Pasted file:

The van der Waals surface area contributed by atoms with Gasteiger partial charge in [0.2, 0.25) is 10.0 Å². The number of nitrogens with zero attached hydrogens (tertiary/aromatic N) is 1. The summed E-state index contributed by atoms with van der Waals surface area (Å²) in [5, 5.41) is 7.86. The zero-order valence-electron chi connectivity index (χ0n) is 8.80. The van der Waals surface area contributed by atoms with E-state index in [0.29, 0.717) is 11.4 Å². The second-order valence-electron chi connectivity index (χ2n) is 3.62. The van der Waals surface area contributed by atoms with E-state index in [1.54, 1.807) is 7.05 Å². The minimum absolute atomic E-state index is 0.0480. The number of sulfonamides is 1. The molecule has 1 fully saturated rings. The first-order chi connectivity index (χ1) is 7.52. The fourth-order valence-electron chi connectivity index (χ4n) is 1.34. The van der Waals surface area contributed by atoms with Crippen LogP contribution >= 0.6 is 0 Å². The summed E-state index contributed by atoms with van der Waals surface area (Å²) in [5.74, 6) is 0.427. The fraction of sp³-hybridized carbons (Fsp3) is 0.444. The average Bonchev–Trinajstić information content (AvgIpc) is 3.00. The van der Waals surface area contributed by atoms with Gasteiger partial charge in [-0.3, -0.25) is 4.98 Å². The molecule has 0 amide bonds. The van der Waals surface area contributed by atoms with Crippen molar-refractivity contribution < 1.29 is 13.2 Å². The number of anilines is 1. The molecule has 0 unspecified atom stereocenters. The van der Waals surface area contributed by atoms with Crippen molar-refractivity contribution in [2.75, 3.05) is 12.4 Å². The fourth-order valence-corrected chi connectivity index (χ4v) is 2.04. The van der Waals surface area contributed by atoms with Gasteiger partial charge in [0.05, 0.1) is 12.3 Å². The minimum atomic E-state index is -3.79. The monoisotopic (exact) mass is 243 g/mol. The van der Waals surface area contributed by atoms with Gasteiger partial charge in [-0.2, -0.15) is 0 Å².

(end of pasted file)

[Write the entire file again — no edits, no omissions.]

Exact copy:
The van der Waals surface area contributed by atoms with Gasteiger partial charge in [0.2, 0.25) is 10.0 Å². The number of nitrogens with zero attached hydrogens (tertiary/aromatic N) is 1. The summed E-state index contributed by atoms with van der Waals surface area (Å²) in [5, 5.41) is 7.86. The zero-order valence-electron chi connectivity index (χ0n) is 8.80. The van der Waals surface area contributed by atoms with E-state index in [0.29, 0.717) is 11.4 Å². The second-order valence-electron chi connectivity index (χ2n) is 3.62. The van der Waals surface area contributed by atoms with E-state index in [1.54, 1.807) is 7.05 Å². The minimum absolute atomic E-state index is 0.0480. The number of sulfonamides is 1. The molecule has 1 fully saturated rings. The first-order chi connectivity index (χ1) is 7.52. The fourth-order valence-electron chi connectivity index (χ4n) is 1.34. The van der Waals surface area contributed by atoms with Crippen LogP contribution >= 0.6 is 0 Å². The summed E-state index contributed by atoms with van der Waals surface area (Å²) in [5.74, 6) is 0.427. The fraction of sp³-hybridized carbons (Fsp3) is 0.444. The average Bonchev–Trinajstić information content (AvgIpc) is 3.00. The van der Waals surface area contributed by atoms with Gasteiger partial charge in [-0.3, -0.25) is 4.98 Å². The molecule has 0 amide bonds. The van der Waals surface area contributed by atoms with Crippen molar-refractivity contribution < 1.29 is 13.2 Å². The number of anilines is 1. The molecule has 0 unspecified atom stereocenters. The van der Waals surface area contributed by atoms with Crippen molar-refractivity contribution in [2.75, 3.05) is 12.4 Å². The fourth-order valence-corrected chi connectivity index (χ4v) is 2.04. The van der Waals surface area contributed by atoms with Gasteiger partial charge in [0.05, 0.1) is 12.3 Å². The minimum atomic E-state index is -3.79. The monoisotopic (exact) mass is 243 g/mol. The van der Waals surface area contributed by atoms with Gasteiger partial charge in [-0.2, -0.15) is 0 Å².